Late last week, Bank of Japan's (BOJ) move to impose a negative interest rate for the first time in its history took the markets by surprise.
Global economic woes - the decline in crude oil prices and weak data from emerging and other export-based countries including China - led to the move. The BOJ's step helps the third-largest country in the world to get closer to its target inflation rate of 2%. It is an effort to boost confidence and spending by companies and households.
The BOJ Governor Haruhiko Kuroda has stated that there is no limit to efforts for easing monetary policy. The central bank may further expand asset purchases if required.
Sub-zero interest rate measures are nothing new. Last year, the European Central Bank (ECB) had cut down interest rates to negative to lower borrowing costs, encourage bank lending and combat deflation. Denmark, Sweden and Switzerland adopted a similar measure in the past.
Meanwhile, the ECB has hinted on further policy easing in its March 2016 meeting. It is expected that the ECB may further cut interest rates in response to persistently low inflation and volatility in the financial markets. The ECB president Mario Draghi identified turbulence in global markets along with plummeting oil prices as a contributing cause for Eurozone's low inflation.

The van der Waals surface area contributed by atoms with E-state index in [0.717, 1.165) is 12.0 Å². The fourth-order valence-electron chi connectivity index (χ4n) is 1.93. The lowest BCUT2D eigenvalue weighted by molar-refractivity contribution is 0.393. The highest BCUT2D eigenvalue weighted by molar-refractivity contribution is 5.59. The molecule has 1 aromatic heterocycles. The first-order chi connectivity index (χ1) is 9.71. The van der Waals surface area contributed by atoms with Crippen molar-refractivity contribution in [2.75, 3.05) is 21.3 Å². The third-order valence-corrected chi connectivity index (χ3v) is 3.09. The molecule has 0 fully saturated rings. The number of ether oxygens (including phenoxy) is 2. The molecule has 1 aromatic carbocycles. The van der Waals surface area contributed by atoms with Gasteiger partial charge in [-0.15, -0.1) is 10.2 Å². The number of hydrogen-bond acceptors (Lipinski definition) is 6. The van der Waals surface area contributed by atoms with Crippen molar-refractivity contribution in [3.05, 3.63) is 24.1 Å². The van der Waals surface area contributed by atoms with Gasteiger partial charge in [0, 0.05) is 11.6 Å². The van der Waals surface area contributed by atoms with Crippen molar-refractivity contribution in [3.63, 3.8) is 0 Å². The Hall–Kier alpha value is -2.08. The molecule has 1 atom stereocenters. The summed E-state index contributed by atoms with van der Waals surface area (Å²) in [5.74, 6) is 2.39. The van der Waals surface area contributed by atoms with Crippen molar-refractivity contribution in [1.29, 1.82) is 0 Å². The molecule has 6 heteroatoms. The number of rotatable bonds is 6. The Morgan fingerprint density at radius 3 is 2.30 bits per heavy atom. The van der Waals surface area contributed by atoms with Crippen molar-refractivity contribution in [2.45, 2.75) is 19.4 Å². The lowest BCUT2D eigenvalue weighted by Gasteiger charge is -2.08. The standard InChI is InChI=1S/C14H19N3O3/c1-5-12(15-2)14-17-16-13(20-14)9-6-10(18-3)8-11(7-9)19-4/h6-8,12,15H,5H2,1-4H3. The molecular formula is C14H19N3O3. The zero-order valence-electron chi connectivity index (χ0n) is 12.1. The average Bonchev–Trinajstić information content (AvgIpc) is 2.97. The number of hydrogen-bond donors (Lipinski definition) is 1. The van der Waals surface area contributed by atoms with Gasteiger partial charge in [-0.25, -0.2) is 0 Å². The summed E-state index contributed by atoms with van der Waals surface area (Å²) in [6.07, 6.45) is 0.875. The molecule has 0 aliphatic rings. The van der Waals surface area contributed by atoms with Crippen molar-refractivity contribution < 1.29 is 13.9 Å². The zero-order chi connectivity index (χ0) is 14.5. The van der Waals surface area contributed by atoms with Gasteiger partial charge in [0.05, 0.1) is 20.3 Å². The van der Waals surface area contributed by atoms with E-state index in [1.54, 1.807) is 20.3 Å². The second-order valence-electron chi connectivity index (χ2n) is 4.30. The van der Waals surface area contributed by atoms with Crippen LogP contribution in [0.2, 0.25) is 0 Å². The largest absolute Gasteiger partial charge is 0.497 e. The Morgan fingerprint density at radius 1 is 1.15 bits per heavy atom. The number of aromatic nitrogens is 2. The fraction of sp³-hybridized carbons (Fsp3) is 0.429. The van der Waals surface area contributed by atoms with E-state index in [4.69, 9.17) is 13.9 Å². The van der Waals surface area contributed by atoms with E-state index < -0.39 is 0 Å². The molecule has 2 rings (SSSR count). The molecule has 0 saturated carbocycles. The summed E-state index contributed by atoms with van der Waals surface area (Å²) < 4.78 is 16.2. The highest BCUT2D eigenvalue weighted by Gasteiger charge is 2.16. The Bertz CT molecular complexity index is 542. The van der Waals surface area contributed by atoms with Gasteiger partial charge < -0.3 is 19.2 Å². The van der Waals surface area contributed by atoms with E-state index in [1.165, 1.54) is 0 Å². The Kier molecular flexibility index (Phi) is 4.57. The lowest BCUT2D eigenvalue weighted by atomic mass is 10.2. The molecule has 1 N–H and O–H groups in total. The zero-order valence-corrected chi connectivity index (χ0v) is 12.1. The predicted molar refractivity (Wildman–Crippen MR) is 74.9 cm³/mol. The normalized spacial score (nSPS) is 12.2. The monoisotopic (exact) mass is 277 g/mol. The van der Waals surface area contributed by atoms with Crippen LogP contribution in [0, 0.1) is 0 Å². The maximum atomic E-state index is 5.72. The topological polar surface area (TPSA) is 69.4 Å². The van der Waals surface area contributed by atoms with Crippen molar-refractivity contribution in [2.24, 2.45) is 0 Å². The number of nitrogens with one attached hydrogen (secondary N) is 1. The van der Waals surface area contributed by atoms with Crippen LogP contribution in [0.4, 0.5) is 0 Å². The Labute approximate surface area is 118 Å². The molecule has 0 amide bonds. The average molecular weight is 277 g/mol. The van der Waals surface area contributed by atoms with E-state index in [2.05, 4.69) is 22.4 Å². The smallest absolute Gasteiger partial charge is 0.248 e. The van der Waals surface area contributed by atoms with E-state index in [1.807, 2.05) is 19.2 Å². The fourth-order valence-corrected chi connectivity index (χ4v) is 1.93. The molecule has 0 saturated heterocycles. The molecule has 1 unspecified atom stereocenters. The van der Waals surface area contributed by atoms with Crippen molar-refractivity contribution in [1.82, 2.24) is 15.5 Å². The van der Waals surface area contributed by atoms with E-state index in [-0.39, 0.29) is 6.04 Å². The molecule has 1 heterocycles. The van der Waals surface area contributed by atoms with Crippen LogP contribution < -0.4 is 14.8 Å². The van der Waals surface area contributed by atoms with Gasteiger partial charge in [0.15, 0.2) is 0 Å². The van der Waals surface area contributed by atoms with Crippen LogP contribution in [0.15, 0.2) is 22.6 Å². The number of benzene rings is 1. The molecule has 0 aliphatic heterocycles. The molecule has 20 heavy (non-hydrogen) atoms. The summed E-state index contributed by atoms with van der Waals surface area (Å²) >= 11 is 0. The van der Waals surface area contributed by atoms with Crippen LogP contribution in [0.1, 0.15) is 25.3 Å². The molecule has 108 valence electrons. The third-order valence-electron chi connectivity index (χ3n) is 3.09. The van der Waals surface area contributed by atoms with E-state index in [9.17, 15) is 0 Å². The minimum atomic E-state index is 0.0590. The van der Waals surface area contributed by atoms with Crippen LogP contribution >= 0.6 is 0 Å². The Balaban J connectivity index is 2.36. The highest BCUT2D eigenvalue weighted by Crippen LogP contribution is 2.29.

Real Estate Stands to Benefit
Interest rates have a profound effect on credit availability and cost of real estate mortgages. A low interest rate environment improves an individual's ability to purchase properties by reducing the cost of mortgage capital, thereby boosting demand. A favorable consumer spending scenario and strong recovery plan could play an important role in boosting the housing market.
Given this, investors may take advantage by investing in real estate ETFs based in Japan such as the WisdomTree Japan Hedged Real Estate ETF (NYSEARCA:DXJR). The fund tracks the performance of the WisdomTree Japan Hedged Real Estate Index, thereby providing exposure to the Japanese Real Estate sector.
The fund also hedges exposure to fluctuations between the U.S. dollar and the yen. Thus, this ETF appears to be a strong bet at a time of significant foreign exchange fluctuation. The ETF charges 48 bps in fees and gained 6.2% in the last 5 days (as of February 3, 2016). The fund currently has a Zacks ETF Rank #2 (Buy) with a Medium risk outlook, suggesting that it will outperform the broad market funds in the coming months.